Treating Customers Fairly (TCF) will continue to be a key priority for the Financial Services Authority (FSA) in 2009. All firms were set a deadline of the end of December 2008 for being able to demonstrate to the FSA (and satisfy themselves) that they are consistently treating their customers fairly. This has recently been reinforced in the mortgage arrears and repossessions context by the FSA’s ‘Dear CEO’ letter (published on 27 November 2008), which states that mortgage firms must have policies and practices that achieve the outcome of fair treatment for customers in arrears or facing repossession and that are consistent with the Principles for Businesses and the Mortgages and Home Finance: Conduct of Business (MCOB) Rules.  

The FSA has made it clear that it intends to use its full range of powers if weaknesses are identified in the way that lenders are handling arrears and repossessions, particularly if it involves customers in vulnerable financial situations or with impaired credit ratings. The Dear CEO letter followed the FSA’s publication (in August 2008) of the results of its review into mortgage arrears practices and repossession handling, which revealed that firms:  

  • were failing to consider the individual circumstances of its customers;
  • were imposing unfair charges;
  • were too willing to institute court proceedings; and
  • did not have adequate systems, controls and training arrangements in place.

The FSA also outlined a number of examples of good and bad practices and it will expect firms to have considered them now. It will also expect firms to have made appropriate changes to their procedures where necessary.  

The need for firms to have written policies and procedures in place to ensure that customers are treated fairly is a clear regulatory requirement. The Dear CEO letter is the ‘second warning to lenders from the FSA in recent months’ and clearly highlights the importance that firms and senior management should be giving to this issue. The FSA expects firms to review their policies and procedures to ensure they are compatible with MCOB and the TCF requirements and to identify and address any weaknesses as a matter of urgency. Firms should:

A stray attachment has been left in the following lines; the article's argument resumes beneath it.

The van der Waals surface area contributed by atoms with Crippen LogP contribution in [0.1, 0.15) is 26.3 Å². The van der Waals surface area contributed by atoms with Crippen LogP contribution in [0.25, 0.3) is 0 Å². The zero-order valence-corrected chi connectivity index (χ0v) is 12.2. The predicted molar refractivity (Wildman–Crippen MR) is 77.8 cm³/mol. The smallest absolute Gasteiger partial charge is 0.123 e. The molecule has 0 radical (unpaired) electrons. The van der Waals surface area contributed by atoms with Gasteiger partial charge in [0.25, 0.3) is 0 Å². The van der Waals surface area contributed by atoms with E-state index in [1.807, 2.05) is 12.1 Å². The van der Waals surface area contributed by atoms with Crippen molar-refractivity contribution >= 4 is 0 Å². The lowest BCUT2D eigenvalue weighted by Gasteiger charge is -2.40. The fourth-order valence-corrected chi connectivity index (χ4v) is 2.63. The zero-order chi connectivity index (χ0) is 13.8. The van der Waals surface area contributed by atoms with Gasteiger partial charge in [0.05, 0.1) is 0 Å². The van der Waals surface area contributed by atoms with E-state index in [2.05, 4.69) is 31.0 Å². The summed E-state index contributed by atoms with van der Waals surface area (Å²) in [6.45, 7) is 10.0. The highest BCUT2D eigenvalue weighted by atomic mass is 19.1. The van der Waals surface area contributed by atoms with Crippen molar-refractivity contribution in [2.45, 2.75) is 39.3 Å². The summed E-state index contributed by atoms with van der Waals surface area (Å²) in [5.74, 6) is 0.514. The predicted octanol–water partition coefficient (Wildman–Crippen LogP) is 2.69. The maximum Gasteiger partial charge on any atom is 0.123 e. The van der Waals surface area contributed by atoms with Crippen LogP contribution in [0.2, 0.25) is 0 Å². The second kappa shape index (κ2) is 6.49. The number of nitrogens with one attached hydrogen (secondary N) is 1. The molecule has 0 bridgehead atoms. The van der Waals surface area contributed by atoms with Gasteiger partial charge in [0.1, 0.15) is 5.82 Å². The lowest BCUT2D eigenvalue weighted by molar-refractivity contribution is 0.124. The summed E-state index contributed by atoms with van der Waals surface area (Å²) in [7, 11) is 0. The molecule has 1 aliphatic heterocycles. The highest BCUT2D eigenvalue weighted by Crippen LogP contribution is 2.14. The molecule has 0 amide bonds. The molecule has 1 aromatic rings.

• critically review their current arrears policy;
  • critically review current management practices and procedures; and
  • assess if, in practice, customers in arrears are being treated fairly by initiating a review.  

The conclusions reached and any proposed action to deal with any weaknesses must be communicated, by senior management, to the FSA by 31 January 2009.  

Although the Dear CEO letter does not amount to formal guidance from the FSA, failure to comply with its requirements is highly likely to result in enforcement action. The FSA has stated that ‘where we find lenders are not complying with our requirements we will make appropriate and properly targeted use of our existing regulatory tools, which may include enforcement action’.

In light of this, firms and senior management will come under greater scrutiny to demonstrate that their arrears and repossession practices and procedures are TCF and MCOB compliant. Firms should:

  • undertake a close examination of ?? the level of their
  • arrears charges and the circumstances in which they are applied;
  • ensure adequate records are retained of contact with customers facing difficulties;
  • assess that the information provided to and collated about their customers is adequate; and
  • ensure their staff remuneration structures are TCF friendly.